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The Discernment of Pope Francis

Pope Francis and St. Ignatius

09/20/2013 Comments (15)

In Pope Francis recent interview with America magazine he frequently references “discernment.” Though many are aware of what he means by this, those who have never been exposed to Ignatian spirituality might need a little more information.

Here are a few of the ways he illustrated or used the idea of “discernment” in this interview:

“He also speaks about the moment during the conclave when he began to realize that he might be elected pope. At lunch on Wednesday, March 13, he felt a deep and inexplicable inner peace and comfort come over him, he said, along with a great darkness. And those feelings accompanied him until his election later that day.”

Question: What element of Ignatian spirituality helps you live your ministry?” The Pope answered, “Discernment,” he replies. “Discernment is one of the things that worked inside St. Ignatius. For him it is an instrument of struggle in order to know the Lord and follow him more closely.”

“This discernment takes time. For example, many think that changes and reforms can take place in a short time. I believe that we always need time to lay the foundations for real, effective change. And this is the time of discernment. Sometimes discernment instead urges us to do precisely what you had at first thought you would do later. And that is what has happened to me in recent months. Discernment is always done in the presence of the Lord, looking at the signs, listening to the things that happen, the feeling of the people, especially the poor. My choices, including those related to the day-to-day aspects of life, like the use of a modest car, are related to a spiritual discernment that responds to a need that arises from looking at things, at people and from reading the signs of the times. Discernment in the Lord guides me in my way of governing.”

We can see from these quotes, that the Pope is a deeply spiritual man who is constantly striving to be attentive to the God’s leading. But what exactly does the Holy Father mean by “discernment”?

Discernment, or to use the full expression “discernment of spirits” is the attentive interpretation of what St. Ignatius called the “motions of the soul.” These interior movements consist of thoughts, emotions, inclinations, desires, repulsions and attractions. Discernment of spirits involves learning to be sensitive to these movements, reflecting on them and understanding where they come from and where they lead us.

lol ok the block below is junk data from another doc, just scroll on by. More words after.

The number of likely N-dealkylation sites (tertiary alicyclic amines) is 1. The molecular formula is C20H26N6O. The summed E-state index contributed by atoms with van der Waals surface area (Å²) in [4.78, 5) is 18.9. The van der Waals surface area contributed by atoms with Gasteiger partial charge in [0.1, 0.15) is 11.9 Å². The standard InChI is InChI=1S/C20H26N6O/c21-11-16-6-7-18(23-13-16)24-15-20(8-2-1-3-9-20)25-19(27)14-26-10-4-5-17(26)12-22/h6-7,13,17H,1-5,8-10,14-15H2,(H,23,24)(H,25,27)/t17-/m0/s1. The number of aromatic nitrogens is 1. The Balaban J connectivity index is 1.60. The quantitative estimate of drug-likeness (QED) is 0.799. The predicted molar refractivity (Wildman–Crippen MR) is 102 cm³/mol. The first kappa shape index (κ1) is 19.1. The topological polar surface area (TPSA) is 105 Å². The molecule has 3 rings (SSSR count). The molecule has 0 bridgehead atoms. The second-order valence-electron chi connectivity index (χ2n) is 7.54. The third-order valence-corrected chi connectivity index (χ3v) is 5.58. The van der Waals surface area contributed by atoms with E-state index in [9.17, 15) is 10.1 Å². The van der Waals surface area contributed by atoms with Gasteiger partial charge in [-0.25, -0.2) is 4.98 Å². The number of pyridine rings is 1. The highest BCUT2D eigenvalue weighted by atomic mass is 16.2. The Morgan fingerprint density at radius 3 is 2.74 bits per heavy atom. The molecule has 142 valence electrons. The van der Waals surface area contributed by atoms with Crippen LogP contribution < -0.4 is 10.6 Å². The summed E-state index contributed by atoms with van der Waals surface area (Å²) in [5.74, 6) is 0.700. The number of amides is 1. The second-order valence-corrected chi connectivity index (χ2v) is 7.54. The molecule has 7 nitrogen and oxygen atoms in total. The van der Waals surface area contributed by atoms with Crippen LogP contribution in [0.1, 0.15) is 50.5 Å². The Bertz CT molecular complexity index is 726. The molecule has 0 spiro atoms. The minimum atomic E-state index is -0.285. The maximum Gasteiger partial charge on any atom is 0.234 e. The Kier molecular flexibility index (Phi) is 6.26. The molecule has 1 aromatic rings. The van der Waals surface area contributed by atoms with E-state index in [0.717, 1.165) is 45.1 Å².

St. Ignatius calls the two sources of these movements the “good spirit” and the “bad spirit.” The interior movements initiated by these spirits are called “consolations” or “desolations.”

In his Spiritual Exercises, St. Ignatius sets forth 14 rules for discerning how and under what circumstances consolations and desolations arise in our souls and these are called the  “Rules for the Discernment of Spirits.”

It is obvious that Pope Francis is a deeply spiritual man who has learned to listen to the voice of God. This approach to listening is informed by a great tradition from a great saint who can teach us much about what it means to hear the voice of God.

If you would like to learn more about St. Ignatius' Rules of Discernment and how to learn to discern the voice of God, join me for a one hour online interactive webinar and question and answer session next Tuesday September the 24th from 6:00-7:30 PM Central Time. We will have limited seats so be sure to click on this link to REGISTER.

Filed under discernment, discernment of spirits, ignatian spirituality, ignatius, pope, pope francis, prayer

About Dan Burke

Dan Burke
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Dan Burke is an award winning author, speaker, regular voice on Register Radio, the Executive Director of the National Catholic Register and founder of the Avila Institute for Spiritual Formation. Dan has appeared on EWTN's Journey Home program, blogs on the spiritual life over at Roman Catholic Spiritual Direction and his latest book, Navigating the Interior Life - Spiritual Direction and the Journey to God is available through EWTN's Religious Catalogue. Dan's journey began in Judaism, matured into a living relationship with Christ as a Protestant, and after fifteen years of exploration has found his home in the Catholic Church.